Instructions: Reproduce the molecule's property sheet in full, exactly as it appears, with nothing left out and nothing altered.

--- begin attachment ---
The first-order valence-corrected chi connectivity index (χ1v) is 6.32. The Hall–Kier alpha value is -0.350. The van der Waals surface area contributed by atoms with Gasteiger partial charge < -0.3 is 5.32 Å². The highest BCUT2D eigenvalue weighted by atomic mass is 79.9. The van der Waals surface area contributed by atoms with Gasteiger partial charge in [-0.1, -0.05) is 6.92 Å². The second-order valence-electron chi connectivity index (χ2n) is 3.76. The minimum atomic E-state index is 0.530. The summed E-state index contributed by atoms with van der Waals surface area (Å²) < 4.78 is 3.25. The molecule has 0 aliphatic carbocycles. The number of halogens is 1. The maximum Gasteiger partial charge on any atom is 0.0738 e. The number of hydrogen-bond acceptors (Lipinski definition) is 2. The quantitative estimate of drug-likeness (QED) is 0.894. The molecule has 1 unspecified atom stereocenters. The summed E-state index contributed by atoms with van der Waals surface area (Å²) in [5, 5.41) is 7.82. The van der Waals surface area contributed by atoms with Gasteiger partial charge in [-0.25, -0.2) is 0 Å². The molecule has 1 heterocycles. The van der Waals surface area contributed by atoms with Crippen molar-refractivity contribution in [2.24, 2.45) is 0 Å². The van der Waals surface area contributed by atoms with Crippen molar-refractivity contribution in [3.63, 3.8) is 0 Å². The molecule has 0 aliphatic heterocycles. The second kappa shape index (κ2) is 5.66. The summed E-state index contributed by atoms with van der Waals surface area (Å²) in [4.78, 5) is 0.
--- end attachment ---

The first-order valence-corrected chi connectivity index (χ1v) is 6.32. The Hall–Kier alpha value is -0.350. The van der Waals surface area contributed by atoms with Gasteiger partial charge < -0.3 is 5.32 Å². The highest BCUT2D eigenvalue weighted by atomic mass is 79.9. The van der Waals surface area contributed by atoms with Gasteiger partial charge in [-0.1, -0.05) is 6.92 Å². The second-order valence-electron chi connectivity index (χ2n) is 3.76. The minimum atomic E-state index is 0.530. The summed E-state index contributed by atoms with van der Waals surface area (Å²) < 4.78 is 3.25. The molecule has 0 aliphatic carbocycles. The number of halogens is 1. The maximum Gasteiger partial charge on any atom is 0.0738 e. The number of hydrogen-bond acceptors (Lipinski definition) is 2. The quantitative estimate of drug-likeness (QED) is 0.894. The molecule has 1 unspecified atom stereocenters. The summed E-state index contributed by atoms with van der Waals surface area (Å²) in [5, 5.41) is 7.82. The van der Waals surface area contributed by atoms with Gasteiger partial charge in [-0.25, -0.2) is 0 Å². The molecule has 1 heterocycles. The van der Waals surface area contributed by atoms with Crippen molar-refractivity contribution in [2.24, 2.45) is 0 Å². The van der Waals surface area contributed by atoms with Crippen molar-refractivity contribution in [3.63, 3.8) is 0 Å². The molecule has 0 aliphatic heterocycles. The second kappa shape index (κ2) is 5.66. The summed E-state index contributed by atoms with van der Waals surface area (Å²) in [4.78, 5) is 0.